Mobile Menu
July 12, 2021

A Chef’s Responsibility to Sustainable Seafood

As a professional chef and avid outdoorsman and fisherman, I take this topic very seriously as it is close to my heart. If you have ever listened to any of my podcasts, which are available here, you know that I talk a lot about the responsibility we have as chefs and restauranteurs in general. One of the most important responsibilities is to be good stewards of our natural resources and stay educated on the sustainability of food globally. Commercial fisherman, food manufacturers and chefs across the globe are all working together on ways to ensure a healthy and sustainable source of food from our oceans and waterways.

There are number of steps that can be taken from a menuing perspective to help ensure this critical source of life stays strong for all of us and for future generations. The first and easiest is for each of us to stay educated on the true health of various species. A quick internet search will tell you that fish like Atlantic Halibut, Orange Roughy, Bluefin Tuna and Beluga Sturgeon are all in jeopardy. We should be cautious and deliberate with how much these species and their byproducts are menued.

Let's face it, the selections we collectively as chefs offer on our menus inevitably create trends and excitement for the dining public. Staying well-informed with regard to the health of our oceans and waterways and species that have been mismanaged and oversold is critical. A great example is the offering of a fish marketed as Chilean Sea Bass. In truth, there is no such fish. The actual species are known as Patagonian or Antarctic Toothfish. The name, "Chilean Sea Bass" was invented by a fish wholesaler named Lee Lantz in 1977. He was looking for a name that would sound more attractive to the American market, in an effort to maximize sales.

As Patagonian and Arctic toothfish are delicious, in my opinion, they were grossly mismanaged on menus, which put them in a situation up becoming endangered. Chilean Sea Bass are inherently slow growing, and thus became prone to overfishing. The premium price they commanded spurred an unusually high amount of illegal fishing, which has fortunately declined with the support of a host of ecology groups like Greenpeace International, which in 2010, added the Patagonian toothfish to its seafood Red List.

The Greenpeace International seafood Red List is a list of fish that are commonly sold in supermarkets around the world, and which have a very high risk of being sourced from unsustainable fisheries. Another great resource and one that I use frequently is Monterey Bay Aquarium. Their Seafood Watch website offers a tremendous amount of information about making good seafood choices for your menus that utilized the best of sustainable fisheries. As chefs, we must be aware of the limits of sustainable sourcing, and not create our menus recklessly.
smith-good-catch_600x600.png
Another critical factor regarding sustainability is the consideration of exactly how fish are harvested as the various methods make unique impacts. Dredging, as an example, causes irreparable harm to the oceans. One of the major impacts of dredging and other forms of harvest is bycatch. Bycatch consists of the sea creatures that are caught unintentionally, this is often sea life other than the targeted species, or juveniles that are not ready for harvest. Albeit this catch is often thrown back, the mortality rate is significantly high.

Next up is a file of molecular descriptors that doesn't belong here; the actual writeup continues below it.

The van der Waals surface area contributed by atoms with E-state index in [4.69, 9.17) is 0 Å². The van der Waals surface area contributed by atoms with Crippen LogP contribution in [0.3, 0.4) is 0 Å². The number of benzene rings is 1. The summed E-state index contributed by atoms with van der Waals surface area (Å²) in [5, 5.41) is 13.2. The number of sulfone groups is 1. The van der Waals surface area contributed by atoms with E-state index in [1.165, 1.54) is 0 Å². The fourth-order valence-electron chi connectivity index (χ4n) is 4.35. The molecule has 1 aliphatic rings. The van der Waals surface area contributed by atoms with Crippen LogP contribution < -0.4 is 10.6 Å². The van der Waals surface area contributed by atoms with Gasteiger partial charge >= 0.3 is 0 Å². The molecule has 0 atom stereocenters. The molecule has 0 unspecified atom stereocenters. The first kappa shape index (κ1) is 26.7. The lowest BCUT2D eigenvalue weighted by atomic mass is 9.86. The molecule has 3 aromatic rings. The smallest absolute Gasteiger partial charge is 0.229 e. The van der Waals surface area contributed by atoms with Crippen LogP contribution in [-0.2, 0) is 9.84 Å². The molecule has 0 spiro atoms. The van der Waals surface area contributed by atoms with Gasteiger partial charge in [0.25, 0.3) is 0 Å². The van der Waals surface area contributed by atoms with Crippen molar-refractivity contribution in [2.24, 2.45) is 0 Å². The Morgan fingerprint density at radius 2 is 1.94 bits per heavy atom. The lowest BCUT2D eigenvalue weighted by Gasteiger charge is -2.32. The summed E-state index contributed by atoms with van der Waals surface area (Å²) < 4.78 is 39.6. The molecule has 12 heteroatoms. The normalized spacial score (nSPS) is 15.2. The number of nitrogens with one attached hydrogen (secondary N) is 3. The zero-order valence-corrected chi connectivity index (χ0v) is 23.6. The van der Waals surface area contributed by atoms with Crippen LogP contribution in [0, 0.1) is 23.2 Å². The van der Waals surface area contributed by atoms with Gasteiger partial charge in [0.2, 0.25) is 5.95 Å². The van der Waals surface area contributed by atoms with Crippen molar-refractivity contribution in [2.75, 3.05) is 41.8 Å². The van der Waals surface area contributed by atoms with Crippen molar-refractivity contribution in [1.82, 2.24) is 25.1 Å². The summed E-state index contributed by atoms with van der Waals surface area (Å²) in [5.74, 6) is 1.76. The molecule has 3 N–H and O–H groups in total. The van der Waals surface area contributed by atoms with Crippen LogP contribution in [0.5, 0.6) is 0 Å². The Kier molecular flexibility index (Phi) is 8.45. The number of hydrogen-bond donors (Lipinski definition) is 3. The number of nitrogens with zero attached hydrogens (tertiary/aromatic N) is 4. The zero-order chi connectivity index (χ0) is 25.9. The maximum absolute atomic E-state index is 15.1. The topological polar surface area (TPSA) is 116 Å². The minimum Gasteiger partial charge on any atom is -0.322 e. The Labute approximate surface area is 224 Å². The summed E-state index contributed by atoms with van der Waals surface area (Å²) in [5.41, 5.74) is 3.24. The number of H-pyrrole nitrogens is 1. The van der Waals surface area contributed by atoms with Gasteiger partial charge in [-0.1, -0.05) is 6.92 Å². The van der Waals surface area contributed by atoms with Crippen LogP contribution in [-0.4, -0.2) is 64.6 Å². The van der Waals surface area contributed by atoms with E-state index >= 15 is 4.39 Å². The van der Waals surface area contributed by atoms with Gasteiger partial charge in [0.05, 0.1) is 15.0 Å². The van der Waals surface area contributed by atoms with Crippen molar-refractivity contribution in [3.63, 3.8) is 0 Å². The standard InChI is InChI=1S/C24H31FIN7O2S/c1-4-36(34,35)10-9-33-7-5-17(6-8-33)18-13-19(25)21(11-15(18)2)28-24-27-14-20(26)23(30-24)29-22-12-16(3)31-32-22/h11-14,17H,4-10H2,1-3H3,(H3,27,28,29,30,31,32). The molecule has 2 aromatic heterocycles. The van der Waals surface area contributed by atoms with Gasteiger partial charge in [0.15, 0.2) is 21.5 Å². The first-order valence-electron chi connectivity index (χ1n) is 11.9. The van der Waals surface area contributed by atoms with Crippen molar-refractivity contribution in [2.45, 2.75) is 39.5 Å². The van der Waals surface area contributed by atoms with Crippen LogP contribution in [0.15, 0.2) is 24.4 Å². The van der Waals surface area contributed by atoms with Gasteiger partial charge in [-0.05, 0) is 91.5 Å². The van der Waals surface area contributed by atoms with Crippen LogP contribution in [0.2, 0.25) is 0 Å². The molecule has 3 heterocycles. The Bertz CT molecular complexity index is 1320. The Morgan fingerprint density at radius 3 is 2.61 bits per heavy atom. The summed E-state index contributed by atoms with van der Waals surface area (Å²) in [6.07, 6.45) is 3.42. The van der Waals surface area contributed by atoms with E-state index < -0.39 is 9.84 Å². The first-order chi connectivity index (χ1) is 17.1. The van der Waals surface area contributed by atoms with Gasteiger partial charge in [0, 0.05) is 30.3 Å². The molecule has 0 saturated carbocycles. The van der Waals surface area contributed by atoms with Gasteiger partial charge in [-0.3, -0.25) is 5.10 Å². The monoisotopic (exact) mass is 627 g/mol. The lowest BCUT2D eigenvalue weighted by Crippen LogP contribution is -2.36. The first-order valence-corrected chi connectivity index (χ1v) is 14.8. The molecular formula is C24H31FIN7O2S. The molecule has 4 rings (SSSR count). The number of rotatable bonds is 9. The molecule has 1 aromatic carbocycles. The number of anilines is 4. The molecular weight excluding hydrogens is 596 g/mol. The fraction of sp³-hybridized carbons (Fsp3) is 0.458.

Aquaculture or fish farming is another method which must be carefully monitored. Some cause little negative effects to the environment overall while others like net-pen farming poses major concerns.

Catching fish by means of hook and line and traps deliver far fewer negative effects to the ocean environment.

The last consideration is making best use of the fish we harvest for food, from head to tail. Trendy new cuts like roasted fish collars is a great example. Swapping out fish cheeks in place of scallops is another. As a professional chef and avid fisherman, I always carefully and meticulously scrape down the carcasses of my catch and utilize those scrapings in various dishes like poke, fish quenelles, and other delicious offerings. I also take the remaining fish bones and heads and make a simple fumé to be used in a variety of dishes. Using fish in this manner not only helps ecologically, but also adds a lot to your bottom line as it minimizes waste.

So, as you start the process of planning your next menu cycle, remember to stay well educated about responsibly sourced seafood. Try your best to utilize your fish from head to tail getting creative with your menu offerings and last but certainly not least always know that Custom Culinary® is here to help. We have a wide variety of ready to use sauces that pair perfectly with seafood such as our Beurre Blanc, Hollandaise, and Harissa; our Thai-Style Vegan Broth, as well as a selection of extremely high-quality seafood bases including shrimp, clam, crab, lobster, and more.

I leave you with this quote: “I believe that chefs have enough power to influence people to do the right thing by choosing sustainable seafood. It's just a question of telling others why and how.” 
 
Until next time and as always, “Be True to The Food”!

Chef-Michael-Smith_sm.png
Michael Smith, CEC, AAC 
Corporate Executive Chef 
Custom Culinary, Inc.